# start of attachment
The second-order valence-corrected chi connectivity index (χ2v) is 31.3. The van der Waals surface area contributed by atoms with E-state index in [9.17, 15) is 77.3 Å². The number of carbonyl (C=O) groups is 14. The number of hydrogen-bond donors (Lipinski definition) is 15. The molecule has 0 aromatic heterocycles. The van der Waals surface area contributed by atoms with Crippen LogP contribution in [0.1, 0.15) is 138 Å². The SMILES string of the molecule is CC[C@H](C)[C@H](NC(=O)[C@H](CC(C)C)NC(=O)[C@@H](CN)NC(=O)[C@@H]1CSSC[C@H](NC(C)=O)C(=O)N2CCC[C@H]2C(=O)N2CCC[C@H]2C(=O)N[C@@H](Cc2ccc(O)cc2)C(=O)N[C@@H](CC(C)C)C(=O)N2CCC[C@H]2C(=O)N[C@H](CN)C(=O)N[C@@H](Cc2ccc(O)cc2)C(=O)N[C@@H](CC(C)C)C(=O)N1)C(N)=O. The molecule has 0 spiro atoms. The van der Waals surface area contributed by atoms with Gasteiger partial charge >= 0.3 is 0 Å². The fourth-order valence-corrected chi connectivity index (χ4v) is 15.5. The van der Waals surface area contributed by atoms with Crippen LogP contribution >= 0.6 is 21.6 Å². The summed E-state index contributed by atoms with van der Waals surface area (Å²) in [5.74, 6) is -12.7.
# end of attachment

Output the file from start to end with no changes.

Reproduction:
The second-order valence-corrected chi connectivity index (χ2v) is 31.3. The van der Waals surface area contributed by atoms with E-state index in [9.17, 15) is 77.3 Å². The number of carbonyl (C=O) groups is 14. The number of hydrogen-bond donors (Lipinski definition) is 15. The molecule has 0 aromatic heterocycles. The van der Waals surface area contributed by atoms with Crippen LogP contribution in [0.1, 0.15) is 138 Å². The SMILES string of the molecule is CC[C@H](C)[C@H](NC(=O)[C@H](CC(C)C)NC(=O)[C@@H](CN)NC(=O)[C@@H]1CSSC[C@H](NC(C)=O)C(=O)N2CCC[C@H]2C(=O)N2CCC[C@H]2C(=O)N[C@@H](Cc2ccc(O)cc2)C(=O)N[C@@H](CC(C)C)C(=O)N2CCC[C@H]2C(=O)N[C@H](CN)C(=O)N[C@@H](Cc2ccc(O)cc2)C(=O)N[C@@H](CC(C)C)C(=O)N1)C(N)=O. The molecule has 0 spiro atoms. The van der Waals surface area contributed by atoms with Gasteiger partial charge >= 0.3 is 0 Å². The fourth-order valence-corrected chi connectivity index (χ4v) is 15.5. The van der Waals surface area contributed by atoms with Crippen LogP contribution >= 0.6 is 21.6 Å². The summed E-state index contributed by atoms with van der Waals surface area (Å²) in [5.74, 6) is -12.7.